In the just plain weird category, Southeastern restaurant chain Krystal is promoting its line of Chili Cheese items with a cheesy promotion called "Chili-Cheesification." The promotion includes a series of "copy free" television commercials and a special Chili-Cheesification website, featuring "Krystal Lovers" who are so insanely in love with Krystal and its chili, they have slathered themselves in chili for the the greater good or marketing. On the website, you can watch videos of these "Krystal Lovers" showing their love for chili with a chili slip and slide, a chili-filled pool and a game of chili twister.
American Beauty, American Pie and Six Feet Under actor Mena Suvari will become the new face for non-profit, anti-smoking group Circle of Friends. Suvari, a former smoker and whose aunt died from smoking, will appear in ads for the group.
Explaining her decision, Suvari said, "One of the things you learn being in the public eye is that you have the ability to raise awareness about serious issues, and, in the process, really help people. I've chosen to get the word out to women, especially young women that tobacco is not glamorous - it's addictive and smoking takes a serious toll on your health."
To persuade Mexican men not to illegally consume turtles' eggs which they believe to be aphrodisiacs, the California-based group Wildcoast has launched an ad campaign featuring models with bulging breasts with the headline, "My man does not need turtle eggs because he knows they don't make him more potent." Unfortunately, few women are as hot as those found in models and, correctly or incorrectly, some men may feel the need for a little boost with sexual arousal.
As is always the case with these campaigns, anti-women-as-sex-objects group are speaking out against the campaign. The National Women's Institute, while behind the effort to end consumption of turtle eggs, feels the campaign portrays women as sex objects. But, stepping back for a moment and looking at this from a basic, instinctual perspective, women, for most men, are just that: sex objects. Now we don't mean that in a bad way and before the hate mail rolls in, putting aside the whole notion of human's higher intellectual yearnings, men are innately programmed to be sexually attracted to women. There's no changing that.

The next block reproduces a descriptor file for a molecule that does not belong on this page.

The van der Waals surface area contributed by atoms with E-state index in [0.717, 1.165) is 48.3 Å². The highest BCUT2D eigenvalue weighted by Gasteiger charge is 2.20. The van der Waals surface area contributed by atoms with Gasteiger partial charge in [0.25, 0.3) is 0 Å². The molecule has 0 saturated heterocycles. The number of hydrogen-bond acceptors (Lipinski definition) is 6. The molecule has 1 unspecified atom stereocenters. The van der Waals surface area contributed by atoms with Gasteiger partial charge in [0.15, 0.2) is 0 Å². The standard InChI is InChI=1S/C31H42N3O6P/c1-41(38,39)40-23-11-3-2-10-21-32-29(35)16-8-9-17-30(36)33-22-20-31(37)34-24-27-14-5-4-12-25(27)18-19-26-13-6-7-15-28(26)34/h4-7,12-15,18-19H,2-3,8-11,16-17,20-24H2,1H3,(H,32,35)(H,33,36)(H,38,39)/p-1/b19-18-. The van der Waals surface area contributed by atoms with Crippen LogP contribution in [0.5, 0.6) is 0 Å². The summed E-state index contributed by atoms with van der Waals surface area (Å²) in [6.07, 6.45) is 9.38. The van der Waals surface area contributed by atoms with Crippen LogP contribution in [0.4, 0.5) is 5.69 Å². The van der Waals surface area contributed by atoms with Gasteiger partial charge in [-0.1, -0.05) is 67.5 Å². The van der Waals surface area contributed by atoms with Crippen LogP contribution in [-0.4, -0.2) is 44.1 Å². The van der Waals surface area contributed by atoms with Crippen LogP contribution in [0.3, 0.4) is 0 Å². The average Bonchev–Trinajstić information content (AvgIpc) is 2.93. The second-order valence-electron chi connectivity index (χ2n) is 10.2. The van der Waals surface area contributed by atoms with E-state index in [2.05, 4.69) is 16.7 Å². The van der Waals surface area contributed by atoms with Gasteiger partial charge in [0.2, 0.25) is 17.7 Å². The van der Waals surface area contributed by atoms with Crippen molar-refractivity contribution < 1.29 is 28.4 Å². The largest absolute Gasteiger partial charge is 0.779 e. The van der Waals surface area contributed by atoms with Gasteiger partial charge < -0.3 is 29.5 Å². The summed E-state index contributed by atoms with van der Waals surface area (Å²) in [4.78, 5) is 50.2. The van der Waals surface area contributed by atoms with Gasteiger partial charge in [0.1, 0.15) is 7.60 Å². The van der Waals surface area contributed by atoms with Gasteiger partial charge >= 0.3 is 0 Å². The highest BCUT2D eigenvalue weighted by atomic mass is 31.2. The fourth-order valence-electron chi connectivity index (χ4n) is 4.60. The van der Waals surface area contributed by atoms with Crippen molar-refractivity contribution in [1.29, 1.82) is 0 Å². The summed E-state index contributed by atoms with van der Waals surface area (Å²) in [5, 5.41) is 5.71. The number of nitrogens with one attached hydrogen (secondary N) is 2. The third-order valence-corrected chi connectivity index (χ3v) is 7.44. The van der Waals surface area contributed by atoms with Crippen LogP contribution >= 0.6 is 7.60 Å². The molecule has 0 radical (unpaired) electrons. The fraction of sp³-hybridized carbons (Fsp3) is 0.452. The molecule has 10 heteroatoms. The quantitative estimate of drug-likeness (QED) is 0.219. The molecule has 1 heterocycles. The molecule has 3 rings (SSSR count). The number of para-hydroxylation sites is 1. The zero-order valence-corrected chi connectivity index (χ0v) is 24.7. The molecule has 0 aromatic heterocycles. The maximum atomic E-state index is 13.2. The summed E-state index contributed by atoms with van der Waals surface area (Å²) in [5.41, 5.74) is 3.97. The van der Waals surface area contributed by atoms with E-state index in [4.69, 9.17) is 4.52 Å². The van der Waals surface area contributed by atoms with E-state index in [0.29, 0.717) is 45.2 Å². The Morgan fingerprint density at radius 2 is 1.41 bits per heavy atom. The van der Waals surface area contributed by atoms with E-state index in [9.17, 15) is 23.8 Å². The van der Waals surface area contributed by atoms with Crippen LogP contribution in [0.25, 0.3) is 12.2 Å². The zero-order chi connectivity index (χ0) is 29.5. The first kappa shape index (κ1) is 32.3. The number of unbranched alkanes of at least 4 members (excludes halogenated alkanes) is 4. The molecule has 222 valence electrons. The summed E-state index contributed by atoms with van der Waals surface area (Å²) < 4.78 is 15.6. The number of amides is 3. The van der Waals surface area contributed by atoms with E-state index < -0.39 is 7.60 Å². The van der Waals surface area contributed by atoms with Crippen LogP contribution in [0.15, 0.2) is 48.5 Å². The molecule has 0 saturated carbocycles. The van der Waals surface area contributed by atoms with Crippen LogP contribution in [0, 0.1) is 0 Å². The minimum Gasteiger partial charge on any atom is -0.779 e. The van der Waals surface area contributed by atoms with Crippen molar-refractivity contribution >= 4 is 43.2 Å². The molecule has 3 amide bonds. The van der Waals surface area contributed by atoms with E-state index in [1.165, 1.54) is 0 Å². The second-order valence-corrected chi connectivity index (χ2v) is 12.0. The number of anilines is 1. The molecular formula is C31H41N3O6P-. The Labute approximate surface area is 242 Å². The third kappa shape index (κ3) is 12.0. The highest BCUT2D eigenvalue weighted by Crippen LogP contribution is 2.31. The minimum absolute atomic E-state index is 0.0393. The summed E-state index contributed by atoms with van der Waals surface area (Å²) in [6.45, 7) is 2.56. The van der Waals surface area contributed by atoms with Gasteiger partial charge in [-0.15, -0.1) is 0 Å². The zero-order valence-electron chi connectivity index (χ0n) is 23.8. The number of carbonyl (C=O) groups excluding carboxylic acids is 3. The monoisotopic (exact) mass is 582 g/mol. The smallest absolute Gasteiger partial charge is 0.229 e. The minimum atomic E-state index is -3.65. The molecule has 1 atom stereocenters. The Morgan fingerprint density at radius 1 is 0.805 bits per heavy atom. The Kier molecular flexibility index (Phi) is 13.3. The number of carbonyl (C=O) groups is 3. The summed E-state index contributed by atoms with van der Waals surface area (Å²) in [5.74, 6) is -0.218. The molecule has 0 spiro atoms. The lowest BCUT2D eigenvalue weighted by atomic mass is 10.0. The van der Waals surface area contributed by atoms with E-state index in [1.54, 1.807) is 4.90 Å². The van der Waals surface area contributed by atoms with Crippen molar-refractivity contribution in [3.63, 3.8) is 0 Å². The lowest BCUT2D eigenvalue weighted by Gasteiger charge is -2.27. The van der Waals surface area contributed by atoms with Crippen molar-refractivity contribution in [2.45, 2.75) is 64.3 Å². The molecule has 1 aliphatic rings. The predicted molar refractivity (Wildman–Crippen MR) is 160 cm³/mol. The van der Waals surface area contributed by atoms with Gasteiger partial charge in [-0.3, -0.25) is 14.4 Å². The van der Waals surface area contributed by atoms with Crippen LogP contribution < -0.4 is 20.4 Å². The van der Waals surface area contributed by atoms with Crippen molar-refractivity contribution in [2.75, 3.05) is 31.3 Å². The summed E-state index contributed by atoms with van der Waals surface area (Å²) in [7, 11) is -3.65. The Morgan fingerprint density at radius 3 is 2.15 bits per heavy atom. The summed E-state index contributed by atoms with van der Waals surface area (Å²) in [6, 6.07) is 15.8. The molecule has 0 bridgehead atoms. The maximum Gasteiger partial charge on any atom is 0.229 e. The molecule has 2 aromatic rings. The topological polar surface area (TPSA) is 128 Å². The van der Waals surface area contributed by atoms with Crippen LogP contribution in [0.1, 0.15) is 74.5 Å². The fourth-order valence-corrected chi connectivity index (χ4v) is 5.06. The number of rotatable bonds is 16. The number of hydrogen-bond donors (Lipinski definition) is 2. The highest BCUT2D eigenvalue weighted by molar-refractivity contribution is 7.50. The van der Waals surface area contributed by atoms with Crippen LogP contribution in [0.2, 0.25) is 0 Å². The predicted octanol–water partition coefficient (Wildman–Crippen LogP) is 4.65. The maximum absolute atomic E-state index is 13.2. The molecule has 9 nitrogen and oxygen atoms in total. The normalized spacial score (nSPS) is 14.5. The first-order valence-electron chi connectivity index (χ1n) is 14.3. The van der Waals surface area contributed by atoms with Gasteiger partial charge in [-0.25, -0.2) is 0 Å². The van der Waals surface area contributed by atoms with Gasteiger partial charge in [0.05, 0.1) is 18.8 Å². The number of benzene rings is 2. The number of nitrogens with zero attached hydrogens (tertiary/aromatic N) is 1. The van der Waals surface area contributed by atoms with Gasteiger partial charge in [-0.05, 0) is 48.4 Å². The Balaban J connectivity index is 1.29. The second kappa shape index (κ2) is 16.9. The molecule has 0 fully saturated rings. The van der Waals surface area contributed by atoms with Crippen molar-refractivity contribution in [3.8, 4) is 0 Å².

This ad (see another here), although created with an unrealistically hot model, is simply reinforcing the natural sexual desire a man has for a woman (yea, yea, there's the whole homosexual thing but that's another subject) and, by association, saying aphrodisiacs are unnecessary. The ad is using basic human emotion to appeal to men's basic human needs to deliver an important endangered species message. Does anyone really think an ad with a bunch of dead turtle on a beach would be more attention-getting?
Last year's cult horror fave, Saw will be followed by Saw II in October. This year's advertising, which features severed fingers, was released without approval of the Motion Picture Association of America which must approve all movie advertising. Saw II movie distributor Lion's Gate Film said, Friday, it would contact websites and request the offending trailer be removed as well as request exhibitors to return un-approved marketing materials. Unfortunately, there's no Undo button on the Internet. You can compare the original photo, easily found with a little help from Google, accompanying this story with the cleaned up version on the official movie website.